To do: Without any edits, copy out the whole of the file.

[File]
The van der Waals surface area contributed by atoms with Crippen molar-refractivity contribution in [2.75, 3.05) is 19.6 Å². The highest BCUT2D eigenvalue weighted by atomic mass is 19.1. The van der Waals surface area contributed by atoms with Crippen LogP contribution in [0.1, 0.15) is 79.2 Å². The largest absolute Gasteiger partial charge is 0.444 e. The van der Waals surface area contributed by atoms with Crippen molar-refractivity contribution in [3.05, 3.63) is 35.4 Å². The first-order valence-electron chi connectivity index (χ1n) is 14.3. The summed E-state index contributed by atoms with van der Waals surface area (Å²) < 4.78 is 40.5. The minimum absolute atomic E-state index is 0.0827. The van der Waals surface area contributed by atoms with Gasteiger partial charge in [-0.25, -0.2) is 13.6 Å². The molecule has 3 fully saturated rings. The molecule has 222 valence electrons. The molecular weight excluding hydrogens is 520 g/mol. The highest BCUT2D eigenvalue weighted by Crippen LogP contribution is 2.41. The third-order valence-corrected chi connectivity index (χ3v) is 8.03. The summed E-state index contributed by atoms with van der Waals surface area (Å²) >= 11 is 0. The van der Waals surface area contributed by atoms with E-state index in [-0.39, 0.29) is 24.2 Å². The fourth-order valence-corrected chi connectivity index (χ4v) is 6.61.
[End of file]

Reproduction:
The van der Waals surface area contributed by atoms with Crippen molar-refractivity contribution in [2.75, 3.05) is 19.6 Å². The highest BCUT2D eigenvalue weighted by atomic mass is 19.1. The van der Waals surface area contributed by atoms with Crippen LogP contribution in [0.1, 0.15) is 79.2 Å². The largest absolute Gasteiger partial charge is 0.444 e. The van der Waals surface area contributed by atoms with Crippen molar-refractivity contribution in [3.05, 3.63) is 35.4 Å². The first-order valence-electron chi connectivity index (χ1n) is 14.3. The summed E-state index contributed by atoms with van der Waals surface area (Å²) < 4.78 is 40.5. The minimum absolute atomic E-state index is 0.0827. The van der Waals surface area contributed by atoms with Gasteiger partial charge in [-0.25, -0.2) is 13.6 Å². The molecule has 3 fully saturated rings. The molecule has 222 valence electrons. The molecular weight excluding hydrogens is 520 g/mol. The highest BCUT2D eigenvalue weighted by Crippen LogP contribution is 2.41. The third-order valence-corrected chi connectivity index (χ3v) is 8.03. The summed E-state index contributed by atoms with van der Waals surface area (Å²) >= 11 is 0. The van der Waals surface area contributed by atoms with E-state index in [-0.39, 0.29) is 24.2 Å². The fourth-order valence-corrected chi connectivity index (χ4v) is 6.61.